Scrapping the Default Retirement Age
Posted on by Angela Rhodes
The DRA will be phased out over a transitional period ending 30th September, 2011 with the Employment Equality (Repeal of Retirement Age) Regulations 2011 being introduced from 6th April, 2011. Currently, you must write to employees between six and twelve month before their 65th birthday confirming that as they are approaching retirement age, they have the right to request to work beyond that date. From 6th April, 2011, it will no longer be possible for you to issue any notification for compulsory retirement under this process. The last date for notification of a compulsory redundancy is 5th April, 2011 and for the DRA to apply, the employee must be 65 years of age by 30th September, 2011. Employees can make a request to work beyond the retirement date as long as they make their request at least three months before the specified retirement date. Therefore, the last date an employee will be able to make such a request if the compulsory retirement is notified on 5th April, 2011, is 5th January 2012. You can agree to extend the date by up to six months without needing to issue a further notice so the last date an employee could be compulsorily retired would be 5th October, 2012. If you received a request to work beyond the DRA on 5th January, 2012 and agreed to an extension of more than six months, you would be unable to apply the compulsory redundancy procedures as no notices can be issued after 5th April, 2011. So what does all this mean to you as an employer? Subject to the transitional arrangement, from 6th April, 2011, retirement will no longer be a potentially fair reason for dismissal and you will only be able to terminate the employment of older employees fairly for one of the other statutory reasons, ie misconduct, redundancy, capability, illegality and some other substantial reasons. If you dismiss an employee because of their age, this will be direct age discrimination unless you can objectively justify maintaining a compulsory retirement age which will very difficult to do. Therefore, older employees will be able to decide when or if they want to retire. You will also no longer be able to refuse to employ applicants within six months of their 65th birthday. However, there is a new exemption in the legislation allowing employers not to have to provide insurance benefits such as private medical insurance where an employee has reached the age of 65 and this age will rise in line with the State pension age.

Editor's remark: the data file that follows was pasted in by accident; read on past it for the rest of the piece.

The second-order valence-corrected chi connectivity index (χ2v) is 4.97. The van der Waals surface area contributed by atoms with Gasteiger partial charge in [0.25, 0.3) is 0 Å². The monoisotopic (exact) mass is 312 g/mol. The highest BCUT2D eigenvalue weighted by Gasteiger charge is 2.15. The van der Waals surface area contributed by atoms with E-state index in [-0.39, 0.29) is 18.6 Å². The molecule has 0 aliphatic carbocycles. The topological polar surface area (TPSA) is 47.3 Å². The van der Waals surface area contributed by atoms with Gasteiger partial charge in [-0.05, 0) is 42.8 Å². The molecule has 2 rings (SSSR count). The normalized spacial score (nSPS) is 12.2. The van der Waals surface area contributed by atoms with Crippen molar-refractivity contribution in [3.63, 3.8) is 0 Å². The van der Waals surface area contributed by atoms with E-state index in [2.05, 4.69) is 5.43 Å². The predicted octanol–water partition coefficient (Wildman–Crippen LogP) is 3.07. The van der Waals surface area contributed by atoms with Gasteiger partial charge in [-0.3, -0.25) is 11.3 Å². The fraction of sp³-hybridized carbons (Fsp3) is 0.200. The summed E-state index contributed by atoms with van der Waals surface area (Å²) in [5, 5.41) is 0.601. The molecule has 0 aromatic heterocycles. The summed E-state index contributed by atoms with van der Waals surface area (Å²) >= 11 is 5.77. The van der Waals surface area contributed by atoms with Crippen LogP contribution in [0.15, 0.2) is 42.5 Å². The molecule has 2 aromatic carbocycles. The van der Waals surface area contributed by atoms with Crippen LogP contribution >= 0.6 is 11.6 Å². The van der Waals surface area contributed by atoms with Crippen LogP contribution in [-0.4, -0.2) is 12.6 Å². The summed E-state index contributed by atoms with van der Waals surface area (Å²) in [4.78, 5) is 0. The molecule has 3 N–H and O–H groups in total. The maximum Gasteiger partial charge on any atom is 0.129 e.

< Go back
< Go back